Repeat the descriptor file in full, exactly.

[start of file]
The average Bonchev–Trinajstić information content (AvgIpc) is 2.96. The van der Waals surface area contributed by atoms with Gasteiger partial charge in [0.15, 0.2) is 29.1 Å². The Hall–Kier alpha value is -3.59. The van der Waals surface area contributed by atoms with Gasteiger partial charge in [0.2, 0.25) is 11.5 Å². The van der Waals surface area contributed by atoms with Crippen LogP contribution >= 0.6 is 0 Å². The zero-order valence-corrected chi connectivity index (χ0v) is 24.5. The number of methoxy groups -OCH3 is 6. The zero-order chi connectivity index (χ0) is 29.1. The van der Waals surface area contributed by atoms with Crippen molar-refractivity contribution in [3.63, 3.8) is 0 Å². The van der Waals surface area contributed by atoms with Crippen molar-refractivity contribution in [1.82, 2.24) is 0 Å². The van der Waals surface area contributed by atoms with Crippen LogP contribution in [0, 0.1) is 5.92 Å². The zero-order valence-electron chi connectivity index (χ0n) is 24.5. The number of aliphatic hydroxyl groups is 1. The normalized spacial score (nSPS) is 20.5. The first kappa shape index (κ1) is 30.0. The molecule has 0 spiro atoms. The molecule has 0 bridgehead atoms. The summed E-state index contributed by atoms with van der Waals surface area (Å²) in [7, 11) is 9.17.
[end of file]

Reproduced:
The average Bonchev–Trinajstić information content (AvgIpc) is 2.96. The van der Waals surface area contributed by atoms with Gasteiger partial charge in [0.15, 0.2) is 29.1 Å². The Hall–Kier alpha value is -3.59. The van der Waals surface area contributed by atoms with Gasteiger partial charge in [0.2, 0.25) is 11.5 Å². The van der Waals surface area contributed by atoms with Crippen LogP contribution >= 0.6 is 0 Å². The zero-order valence-corrected chi connectivity index (χ0v) is 24.5. The number of methoxy groups -OCH3 is 6. The zero-order chi connectivity index (χ0) is 29.1. The van der Waals surface area contributed by atoms with Crippen molar-refractivity contribution in [3.63, 3.8) is 0 Å². The van der Waals surface area contributed by atoms with Crippen molar-refractivity contribution in [1.82, 2.24) is 0 Å². The van der Waals surface area contributed by atoms with Crippen LogP contribution in [0, 0.1) is 5.92 Å². The zero-order valence-electron chi connectivity index (χ0n) is 24.5. The number of aliphatic hydroxyl groups is 1. The normalized spacial score (nSPS) is 20.5. The first kappa shape index (κ1) is 30.0. The molecule has 0 spiro atoms. The molecule has 0 bridgehead atoms. The summed E-state index contributed by atoms with van der Waals surface area (Å²) in [7, 11) is 9.17.